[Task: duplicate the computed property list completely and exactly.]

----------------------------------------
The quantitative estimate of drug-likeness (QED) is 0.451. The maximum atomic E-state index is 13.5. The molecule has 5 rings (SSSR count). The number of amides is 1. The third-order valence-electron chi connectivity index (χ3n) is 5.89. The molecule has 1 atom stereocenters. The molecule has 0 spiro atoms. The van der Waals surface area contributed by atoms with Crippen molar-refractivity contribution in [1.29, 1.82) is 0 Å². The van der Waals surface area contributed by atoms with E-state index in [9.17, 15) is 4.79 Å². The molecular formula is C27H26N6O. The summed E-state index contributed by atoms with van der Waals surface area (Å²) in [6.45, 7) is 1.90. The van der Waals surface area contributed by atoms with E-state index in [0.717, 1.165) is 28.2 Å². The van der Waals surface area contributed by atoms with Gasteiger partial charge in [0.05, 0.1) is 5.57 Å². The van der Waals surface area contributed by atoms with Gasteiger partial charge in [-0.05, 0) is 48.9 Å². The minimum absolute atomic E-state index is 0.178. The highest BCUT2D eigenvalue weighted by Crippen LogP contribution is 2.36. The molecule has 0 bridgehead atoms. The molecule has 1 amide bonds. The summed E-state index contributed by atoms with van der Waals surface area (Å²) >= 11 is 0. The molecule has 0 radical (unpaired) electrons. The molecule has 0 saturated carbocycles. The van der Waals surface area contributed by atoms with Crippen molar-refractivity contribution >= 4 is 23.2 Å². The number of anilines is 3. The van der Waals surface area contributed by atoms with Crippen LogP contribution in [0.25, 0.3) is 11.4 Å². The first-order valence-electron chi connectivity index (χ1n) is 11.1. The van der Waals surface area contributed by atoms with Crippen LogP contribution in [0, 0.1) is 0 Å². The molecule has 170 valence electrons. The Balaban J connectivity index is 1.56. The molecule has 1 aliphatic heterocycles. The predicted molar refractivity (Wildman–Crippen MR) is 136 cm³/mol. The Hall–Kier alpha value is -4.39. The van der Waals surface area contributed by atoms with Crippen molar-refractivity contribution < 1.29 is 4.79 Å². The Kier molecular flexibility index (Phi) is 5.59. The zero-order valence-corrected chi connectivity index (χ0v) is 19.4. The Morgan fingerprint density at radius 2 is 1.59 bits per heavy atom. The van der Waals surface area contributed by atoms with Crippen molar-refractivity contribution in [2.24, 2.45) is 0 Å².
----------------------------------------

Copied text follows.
The quantitative estimate of drug-likeness (QED) is 0.451. The maximum atomic E-state index is 13.5. The molecule has 5 rings (SSSR count). The number of amides is 1. The third-order valence-electron chi connectivity index (χ3n) is 5.89. The molecule has 1 atom stereocenters. The molecule has 0 spiro atoms. The van der Waals surface area contributed by atoms with Crippen molar-refractivity contribution in [1.29, 1.82) is 0 Å². The van der Waals surface area contributed by atoms with E-state index in [9.17, 15) is 4.79 Å². The molecular formula is C27H26N6O. The summed E-state index contributed by atoms with van der Waals surface area (Å²) in [6.45, 7) is 1.90. The van der Waals surface area contributed by atoms with E-state index in [0.717, 1.165) is 28.2 Å². The van der Waals surface area contributed by atoms with Gasteiger partial charge in [0.05, 0.1) is 5.57 Å². The van der Waals surface area contributed by atoms with Gasteiger partial charge in [-0.05, 0) is 48.9 Å². The minimum absolute atomic E-state index is 0.178. The highest BCUT2D eigenvalue weighted by Crippen LogP contribution is 2.36. The molecule has 0 bridgehead atoms. The molecule has 1 amide bonds. The summed E-state index contributed by atoms with van der Waals surface area (Å²) >= 11 is 0. The molecule has 0 radical (unpaired) electrons. The molecule has 0 saturated carbocycles. The van der Waals surface area contributed by atoms with Crippen molar-refractivity contribution >= 4 is 23.2 Å². The number of anilines is 3. The van der Waals surface area contributed by atoms with Crippen LogP contribution in [0.25, 0.3) is 11.4 Å². The first-order valence-electron chi connectivity index (χ1n) is 11.1. The van der Waals surface area contributed by atoms with Crippen LogP contribution in [0, 0.1) is 0 Å². The molecule has 170 valence electrons. The Balaban J connectivity index is 1.56. The molecule has 1 aliphatic heterocycles. The predicted molar refractivity (Wildman–Crippen MR) is 136 cm³/mol. The Hall–Kier alpha value is -4.39. The van der Waals surface area contributed by atoms with Crippen molar-refractivity contribution < 1.29 is 4.79 Å². The Kier molecular flexibility index (Phi) is 5.59. The zero-order valence-corrected chi connectivity index (χ0v) is 19.4. The Morgan fingerprint density at radius 2 is 1.59 bits per heavy atom. The van der Waals surface area contributed by atoms with Crippen molar-refractivity contribution in [2.24, 2.45) is 0 Å².